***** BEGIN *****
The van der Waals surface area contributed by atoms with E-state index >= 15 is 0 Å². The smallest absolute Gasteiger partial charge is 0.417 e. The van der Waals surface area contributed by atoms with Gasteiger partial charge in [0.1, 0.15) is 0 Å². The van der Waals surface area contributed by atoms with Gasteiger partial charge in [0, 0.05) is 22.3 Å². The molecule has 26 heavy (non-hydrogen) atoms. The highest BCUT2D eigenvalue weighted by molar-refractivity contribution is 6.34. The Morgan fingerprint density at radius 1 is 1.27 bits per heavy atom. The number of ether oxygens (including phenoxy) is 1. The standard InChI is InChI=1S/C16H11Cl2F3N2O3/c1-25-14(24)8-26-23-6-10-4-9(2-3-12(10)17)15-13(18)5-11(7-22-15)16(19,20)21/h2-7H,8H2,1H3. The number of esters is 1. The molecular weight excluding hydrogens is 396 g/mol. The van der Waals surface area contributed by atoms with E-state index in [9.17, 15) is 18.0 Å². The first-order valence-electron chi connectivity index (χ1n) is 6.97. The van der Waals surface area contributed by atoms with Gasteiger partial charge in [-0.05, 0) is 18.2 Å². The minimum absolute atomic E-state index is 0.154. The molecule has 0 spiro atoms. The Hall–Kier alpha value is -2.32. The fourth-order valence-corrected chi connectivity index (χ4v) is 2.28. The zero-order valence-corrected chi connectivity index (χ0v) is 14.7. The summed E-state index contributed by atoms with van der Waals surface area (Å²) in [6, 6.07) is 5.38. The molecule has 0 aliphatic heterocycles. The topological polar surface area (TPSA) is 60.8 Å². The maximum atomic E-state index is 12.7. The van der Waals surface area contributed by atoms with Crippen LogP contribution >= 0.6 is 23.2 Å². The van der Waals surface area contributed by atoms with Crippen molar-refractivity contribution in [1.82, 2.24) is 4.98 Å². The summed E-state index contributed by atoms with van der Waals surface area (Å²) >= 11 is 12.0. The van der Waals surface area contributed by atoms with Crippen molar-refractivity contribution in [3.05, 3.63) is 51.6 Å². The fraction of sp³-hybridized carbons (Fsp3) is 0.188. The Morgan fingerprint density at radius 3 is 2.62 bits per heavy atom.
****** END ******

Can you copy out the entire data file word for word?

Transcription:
The van der Waals surface area contributed by atoms with E-state index >= 15 is 0 Å². The smallest absolute Gasteiger partial charge is 0.417 e. The van der Waals surface area contributed by atoms with Gasteiger partial charge in [0.1, 0.15) is 0 Å². The van der Waals surface area contributed by atoms with Gasteiger partial charge in [0, 0.05) is 22.3 Å². The molecule has 26 heavy (non-hydrogen) atoms. The highest BCUT2D eigenvalue weighted by molar-refractivity contribution is 6.34. The Morgan fingerprint density at radius 1 is 1.27 bits per heavy atom. The number of ether oxygens (including phenoxy) is 1. The standard InChI is InChI=1S/C16H11Cl2F3N2O3/c1-25-14(24)8-26-23-6-10-4-9(2-3-12(10)17)15-13(18)5-11(7-22-15)16(19,20)21/h2-7H,8H2,1H3. The number of esters is 1. The molecular weight excluding hydrogens is 396 g/mol. The van der Waals surface area contributed by atoms with E-state index in [9.17, 15) is 18.0 Å². The first-order valence-electron chi connectivity index (χ1n) is 6.97. The van der Waals surface area contributed by atoms with Gasteiger partial charge in [-0.05, 0) is 18.2 Å². The minimum absolute atomic E-state index is 0.154. The molecule has 0 spiro atoms. The Hall–Kier alpha value is -2.32. The fourth-order valence-corrected chi connectivity index (χ4v) is 2.28. The zero-order valence-corrected chi connectivity index (χ0v) is 14.7. The summed E-state index contributed by atoms with van der Waals surface area (Å²) in [6, 6.07) is 5.38. The molecule has 0 aliphatic heterocycles. The topological polar surface area (TPSA) is 60.8 Å². The maximum atomic E-state index is 12.7. The van der Waals surface area contributed by atoms with Crippen LogP contribution >= 0.6 is 23.2 Å². The van der Waals surface area contributed by atoms with Crippen molar-refractivity contribution in [1.82, 2.24) is 4.98 Å². The summed E-state index contributed by atoms with van der Waals surface area (Å²) >= 11 is 12.0. The van der Waals surface area contributed by atoms with Crippen molar-refractivity contribution in [3.05, 3.63) is 51.6 Å². The fraction of sp³-hybridized carbons (Fsp3) is 0.188. The Morgan fingerprint density at radius 3 is 2.62 bits per heavy atom.